Friday, December 30, 2005

Guns & mettle: Terror runs into infotech wall

Guns & mettle: Terror runs into infotech wall
The Economic Times

BANGALORE’S IT hotspots may have come under terror shadow, yet they are virtual fortresses difficult to breach. When Lashkere-Taiba operatives recced the city’s IT campuses almost a year ago, they found their security set-ups impregnable.

This assessment comes even as Karnataka Chief Minister N Dharam Singh described the attack in the IISc campus as an act of terrorism. Investigations were on to identify the perpetrators, he said, adding, no group had claimed responsibility yet. Intelligence inputs gathered last March reveal LeT operatives had reconnoitred several of the city’s software campuses in late 2004 to gauge security loopholes and exploit breaches.

However, the outfit had to abort immediate plans of an attack after figuring out that privately-run security mechanisms in place at most campuses were extremely sound and “invulnerable to terror attacks”. Infosys, for one, has armed guards at its gates and visitor parking lots are located away from its buildings to limit damage to property and staff in the event an attack. Employees are also frisked at entry points.

Wipro and Hewlett-Packard have electronic systems to scan retina and identify fingerprints. Pramod Bhasin of Genpact, the country’s largest BPO said, “While this seems like a one-off kind of an incident, we have carried out a thorough review of our security measures, today. As a part of GE, we always had very robust security for all our centres and are putting this new threat into perspective now. We are asking employees to be a bit more careful than usual after this incident.”

The chief minister said security would be tightened for the IT/BT companies and other vital institutions. Police protection would be increased for all national and international conferences to be held in the city. Wednesday’s attack has raised concerns across the country’s tech community.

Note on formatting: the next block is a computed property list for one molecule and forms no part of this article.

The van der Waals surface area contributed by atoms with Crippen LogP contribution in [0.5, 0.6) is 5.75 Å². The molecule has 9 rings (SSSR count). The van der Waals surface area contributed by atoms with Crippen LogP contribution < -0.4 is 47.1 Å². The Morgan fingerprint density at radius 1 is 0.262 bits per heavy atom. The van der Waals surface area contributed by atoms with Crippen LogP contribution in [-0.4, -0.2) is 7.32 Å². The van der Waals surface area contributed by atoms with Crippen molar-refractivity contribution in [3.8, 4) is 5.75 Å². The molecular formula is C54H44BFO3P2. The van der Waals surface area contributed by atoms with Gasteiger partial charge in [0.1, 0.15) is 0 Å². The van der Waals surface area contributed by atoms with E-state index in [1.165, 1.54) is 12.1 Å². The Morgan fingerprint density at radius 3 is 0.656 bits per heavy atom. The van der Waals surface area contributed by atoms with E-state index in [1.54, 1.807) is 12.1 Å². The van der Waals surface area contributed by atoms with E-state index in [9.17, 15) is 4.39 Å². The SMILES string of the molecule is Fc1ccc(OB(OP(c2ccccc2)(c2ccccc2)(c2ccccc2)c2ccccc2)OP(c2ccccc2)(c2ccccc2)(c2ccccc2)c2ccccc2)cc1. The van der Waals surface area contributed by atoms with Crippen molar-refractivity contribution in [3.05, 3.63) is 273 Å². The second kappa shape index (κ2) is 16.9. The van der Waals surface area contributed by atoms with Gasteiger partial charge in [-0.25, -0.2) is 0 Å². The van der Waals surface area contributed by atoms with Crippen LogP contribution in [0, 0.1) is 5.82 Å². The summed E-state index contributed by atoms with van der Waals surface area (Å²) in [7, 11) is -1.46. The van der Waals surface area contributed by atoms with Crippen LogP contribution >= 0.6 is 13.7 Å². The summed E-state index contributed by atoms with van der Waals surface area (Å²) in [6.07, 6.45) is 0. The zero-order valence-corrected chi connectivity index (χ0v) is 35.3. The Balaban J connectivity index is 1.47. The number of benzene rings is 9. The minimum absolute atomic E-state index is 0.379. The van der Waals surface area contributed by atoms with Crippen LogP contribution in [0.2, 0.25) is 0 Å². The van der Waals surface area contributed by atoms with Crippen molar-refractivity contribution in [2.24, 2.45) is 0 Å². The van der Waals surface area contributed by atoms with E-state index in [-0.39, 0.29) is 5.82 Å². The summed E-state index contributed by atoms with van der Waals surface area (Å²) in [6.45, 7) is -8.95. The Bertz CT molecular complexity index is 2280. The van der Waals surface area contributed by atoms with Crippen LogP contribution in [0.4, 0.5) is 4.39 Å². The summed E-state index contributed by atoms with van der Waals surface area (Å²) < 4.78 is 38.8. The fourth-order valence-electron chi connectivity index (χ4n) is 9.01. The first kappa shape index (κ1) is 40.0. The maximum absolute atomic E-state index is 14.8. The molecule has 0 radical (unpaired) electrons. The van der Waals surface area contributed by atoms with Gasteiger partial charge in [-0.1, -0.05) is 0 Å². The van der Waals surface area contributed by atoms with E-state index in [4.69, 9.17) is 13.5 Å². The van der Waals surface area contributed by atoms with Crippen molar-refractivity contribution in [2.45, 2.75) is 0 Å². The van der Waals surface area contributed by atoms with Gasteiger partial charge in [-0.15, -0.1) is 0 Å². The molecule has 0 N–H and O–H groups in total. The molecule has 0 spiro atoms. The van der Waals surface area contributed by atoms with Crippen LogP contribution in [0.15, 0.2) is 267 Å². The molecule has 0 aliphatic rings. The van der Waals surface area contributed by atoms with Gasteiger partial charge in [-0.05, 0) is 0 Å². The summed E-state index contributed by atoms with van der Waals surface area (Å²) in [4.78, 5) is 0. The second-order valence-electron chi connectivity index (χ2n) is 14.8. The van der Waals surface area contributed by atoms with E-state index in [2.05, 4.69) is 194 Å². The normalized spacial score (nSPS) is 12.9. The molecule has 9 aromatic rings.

Change of tactic

Attacking an academic institution considered a centre for technology innovation and that too a gathering of academicians and technology professionals is seen as a change tactics and cause for “serious concern” by the community. While most tech companies refused to be drawn into a debate, at least two leading MNCs said their principals abroad were a little anxious.

Infosys Chairman N R Narayanamurthy was, however, categorical that he did not anticipate any impact on the city’s tech business. Security agencies stumbled upon the Bangalore terror plan while interrogating LeT operatives following the busting of a module by Delhi Police earlier this year. It turned out that the LeT terrorists had planned to strike at the country’s economic establishment by targeting Bangalore’s software firms.

The Centre assessed that the state police was capable of providing additional security cover to the IT firms, a Home Ministry official told ET. Even after yesterday’s attack on IISc, officials say, “it’s up to the IT firms to hire the CISF for consultation on security upgrades.”Bangalore not only houses India’s top software firms, Infosys and Wipro, but facilities of foreign giants IBM, Intel, Texas Instruments and Accenture. The $22-billion industry contributes 3.5% of India’s GDP. Bangalore is home to nearly 1,500 tech companies and some 200,000 of their employees; it accounts for 40% of India’s IT revenues.


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